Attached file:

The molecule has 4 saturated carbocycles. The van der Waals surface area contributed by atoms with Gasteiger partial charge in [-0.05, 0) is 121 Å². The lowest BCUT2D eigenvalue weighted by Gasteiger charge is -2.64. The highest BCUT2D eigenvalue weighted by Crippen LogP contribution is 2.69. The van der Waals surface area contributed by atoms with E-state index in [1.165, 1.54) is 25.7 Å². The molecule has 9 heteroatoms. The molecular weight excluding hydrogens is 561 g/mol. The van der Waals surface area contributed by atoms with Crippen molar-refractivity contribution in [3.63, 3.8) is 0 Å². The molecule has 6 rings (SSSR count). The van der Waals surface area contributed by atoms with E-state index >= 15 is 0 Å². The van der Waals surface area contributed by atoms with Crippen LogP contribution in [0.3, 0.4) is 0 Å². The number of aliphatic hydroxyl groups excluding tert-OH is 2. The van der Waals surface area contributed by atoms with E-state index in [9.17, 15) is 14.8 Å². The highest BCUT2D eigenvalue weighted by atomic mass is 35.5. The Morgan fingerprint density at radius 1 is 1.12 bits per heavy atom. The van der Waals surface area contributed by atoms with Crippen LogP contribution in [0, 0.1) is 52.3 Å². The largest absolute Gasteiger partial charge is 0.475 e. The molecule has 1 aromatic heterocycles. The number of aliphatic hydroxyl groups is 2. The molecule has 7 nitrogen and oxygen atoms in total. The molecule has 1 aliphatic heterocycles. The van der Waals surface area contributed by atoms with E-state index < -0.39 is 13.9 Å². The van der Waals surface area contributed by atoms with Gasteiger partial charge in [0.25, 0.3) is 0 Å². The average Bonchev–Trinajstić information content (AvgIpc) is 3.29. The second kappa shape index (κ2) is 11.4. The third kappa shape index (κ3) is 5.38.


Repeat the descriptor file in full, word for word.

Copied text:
The molecule has 4 saturated carbocycles. The van der Waals surface area contributed by atoms with Gasteiger partial charge in [-0.05, 0) is 121 Å². The lowest BCUT2D eigenvalue weighted by Gasteiger charge is -2.64. The highest BCUT2D eigenvalue weighted by Crippen LogP contribution is 2.69. The van der Waals surface area contributed by atoms with E-state index in [1.165, 1.54) is 25.7 Å². The molecule has 9 heteroatoms. The molecular weight excluding hydrogens is 561 g/mol. The van der Waals surface area contributed by atoms with Crippen molar-refractivity contribution in [3.63, 3.8) is 0 Å². The molecule has 6 rings (SSSR count). The van der Waals surface area contributed by atoms with E-state index >= 15 is 0 Å². The van der Waals surface area contributed by atoms with Crippen LogP contribution in [0.3, 0.4) is 0 Å². The number of aliphatic hydroxyl groups excluding tert-OH is 2. The van der Waals surface area contributed by atoms with E-state index in [9.17, 15) is 14.8 Å². The highest BCUT2D eigenvalue weighted by atomic mass is 35.5. The Morgan fingerprint density at radius 1 is 1.12 bits per heavy atom. The van der Waals surface area contributed by atoms with Crippen LogP contribution in [0, 0.1) is 52.3 Å². The largest absolute Gasteiger partial charge is 0.475 e. The molecule has 1 aromatic heterocycles. The number of aliphatic hydroxyl groups is 2. The molecule has 7 nitrogen and oxygen atoms in total. The molecule has 1 aliphatic heterocycles. The van der Waals surface area contributed by atoms with E-state index < -0.39 is 13.9 Å². The van der Waals surface area contributed by atoms with Gasteiger partial charge in [0.25, 0.3) is 0 Å². The average Bonchev–Trinajstić information content (AvgIpc) is 3.29. The second kappa shape index (κ2) is 11.4. The third kappa shape index (κ3) is 5.38.